The New York Times editorial board has reacted to the raw data of the NYPD slowdown with sweater-vested histrionics. "The madness has to stop," the editorial states. A lack of Broken Windows policing won't "unleash chaos," they argue, it's that "cops who refuse to do their jobs and revel in showing contempt to their civilian leaders are damaging the social order all by themselves." But a social order that requires us to needlessly detain and tax poor and minority New Yorkers isn't one worth preserving.
Tamping down on all forms of "disorder," from resting a foot on a subway seat to biking through a stop sign, isn't cheap. A recent report from the Police Reform Organizing Project showed that at the beginning of 2014, it cost the city $1,340,000 each day to arrest and process 648 misdemeanor arrests. Aggressive policing generates lawsuits, which prompt settlements—nearly half a billion dollars since 2009.
Those committing low-level offenses are then forced to help recoup the costs. The City reaps around a half a billion dollars a year in fines from parking tickets. In 2013, the most recent year available, New York City Criminal Courts collected more than $20 million in revenue from fines and summonses [PDF].
After assault, the second most-common charge at arraignment for misdemeanor arrests was turnstile jumping, followed by marijuana possession. And these are the charges that actually stick—nearly half don't.
The most common summons by a statistical mile is a violation for an open container of alcohol (nearly 120,000 summonses issued), followed by disorderly conduct, littering, and bicycling on the sidewalk (reckless driving is twelfth, behind "offensive matter in street/public place"). More money is collected from fines from arrests related to these petty violations than DWI fines (though there are other surcharges related to DWI).
Over the past decade, New York has also increased its surcharge fees for misdemeanor convictions from $140 to $200, and for convictions of a violation from $75 to $120 [PDF]. Around half of the courts' total income goes back into the City coffers.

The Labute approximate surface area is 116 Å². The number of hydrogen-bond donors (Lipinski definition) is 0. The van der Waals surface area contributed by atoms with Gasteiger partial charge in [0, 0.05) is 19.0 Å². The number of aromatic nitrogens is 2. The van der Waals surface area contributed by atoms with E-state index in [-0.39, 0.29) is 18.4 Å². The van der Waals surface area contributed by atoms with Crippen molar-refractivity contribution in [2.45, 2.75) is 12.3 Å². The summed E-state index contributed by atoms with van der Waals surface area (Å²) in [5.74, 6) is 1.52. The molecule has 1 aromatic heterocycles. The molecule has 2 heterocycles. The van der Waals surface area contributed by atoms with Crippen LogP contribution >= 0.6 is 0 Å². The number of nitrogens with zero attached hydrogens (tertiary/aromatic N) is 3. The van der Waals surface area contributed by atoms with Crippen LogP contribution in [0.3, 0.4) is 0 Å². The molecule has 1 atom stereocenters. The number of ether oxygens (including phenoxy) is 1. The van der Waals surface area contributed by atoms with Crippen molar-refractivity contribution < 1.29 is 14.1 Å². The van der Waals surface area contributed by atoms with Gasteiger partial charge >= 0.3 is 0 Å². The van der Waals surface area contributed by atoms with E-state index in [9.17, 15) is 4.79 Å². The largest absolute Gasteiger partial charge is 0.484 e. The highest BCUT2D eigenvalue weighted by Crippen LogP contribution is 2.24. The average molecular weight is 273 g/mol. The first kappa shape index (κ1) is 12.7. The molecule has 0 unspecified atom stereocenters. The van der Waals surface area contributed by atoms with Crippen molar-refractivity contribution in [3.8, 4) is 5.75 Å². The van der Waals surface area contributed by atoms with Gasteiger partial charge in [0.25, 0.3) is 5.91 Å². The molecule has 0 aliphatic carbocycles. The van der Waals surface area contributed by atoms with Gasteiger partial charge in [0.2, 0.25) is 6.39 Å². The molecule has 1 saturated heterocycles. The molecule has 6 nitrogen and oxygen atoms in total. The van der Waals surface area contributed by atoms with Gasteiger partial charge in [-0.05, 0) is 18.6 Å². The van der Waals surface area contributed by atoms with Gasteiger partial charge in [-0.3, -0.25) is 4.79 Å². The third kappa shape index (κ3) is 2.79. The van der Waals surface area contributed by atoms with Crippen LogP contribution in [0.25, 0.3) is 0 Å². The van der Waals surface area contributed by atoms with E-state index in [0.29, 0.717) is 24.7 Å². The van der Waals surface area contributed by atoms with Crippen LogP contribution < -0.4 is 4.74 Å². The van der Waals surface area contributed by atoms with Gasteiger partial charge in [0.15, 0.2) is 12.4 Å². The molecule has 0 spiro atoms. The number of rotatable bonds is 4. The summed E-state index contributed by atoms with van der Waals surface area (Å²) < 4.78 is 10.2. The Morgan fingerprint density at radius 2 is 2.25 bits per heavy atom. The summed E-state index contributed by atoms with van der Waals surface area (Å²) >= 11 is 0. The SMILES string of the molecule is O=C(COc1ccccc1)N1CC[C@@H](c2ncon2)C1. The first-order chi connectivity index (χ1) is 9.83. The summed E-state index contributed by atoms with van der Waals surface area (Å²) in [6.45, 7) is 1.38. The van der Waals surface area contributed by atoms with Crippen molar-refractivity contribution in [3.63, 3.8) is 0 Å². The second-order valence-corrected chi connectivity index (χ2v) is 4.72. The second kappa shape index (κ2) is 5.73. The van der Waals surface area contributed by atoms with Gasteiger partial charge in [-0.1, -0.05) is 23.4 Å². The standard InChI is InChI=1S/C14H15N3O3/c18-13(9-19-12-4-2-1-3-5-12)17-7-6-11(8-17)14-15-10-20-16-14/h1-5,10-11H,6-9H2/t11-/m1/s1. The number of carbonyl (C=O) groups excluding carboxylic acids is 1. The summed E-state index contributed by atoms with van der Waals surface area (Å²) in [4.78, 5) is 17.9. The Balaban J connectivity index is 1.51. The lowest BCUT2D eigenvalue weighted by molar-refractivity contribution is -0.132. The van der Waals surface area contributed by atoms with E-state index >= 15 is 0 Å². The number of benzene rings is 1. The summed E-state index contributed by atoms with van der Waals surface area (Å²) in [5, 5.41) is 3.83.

Defendants who can't afford to pay fees face possible incarceration.
"Today, criminal justice actors rely on the income from LFOs (legal financial obligations) to meet their budgets for ordinary system operations," writes Ronald Wright, a law professor at Wake Forest University. "When this happens, courts and other criminal justice actors become mercenaries, in effect working on commission."
Beyond the fiscal burdens on the city that Broken Windows imposes, what are the psychic costs of maintaining an overtime-driven police force trained to pounce on subway dancers and felons with equal vigor? If we're choking the court system with low-level offenders, is a 21-hour arrest-to-arraignment period something to be proud of?
Based on reports in the Times, the police are still visible, still observing people drinking mysterious liquids out of brown paper bags (in this case Red Bull), but they're not generating paperwork for petty crimes. Should they go back to doing so just to restore some perverse sense of "social order"?
It took more than a decade for the City to admit that it was wrong about the effectiveness of stop and frisk. It took Commissioner Bratton around eight months to reverse course on genuine marijuana decriminalization. If New York continues to be safe (and police start enforcing moving violations again) while cops focus their energies on serious criminal behavior, the Times should freak out that our elected officials and our police commissioner are too slow to adapt to a more civilized city.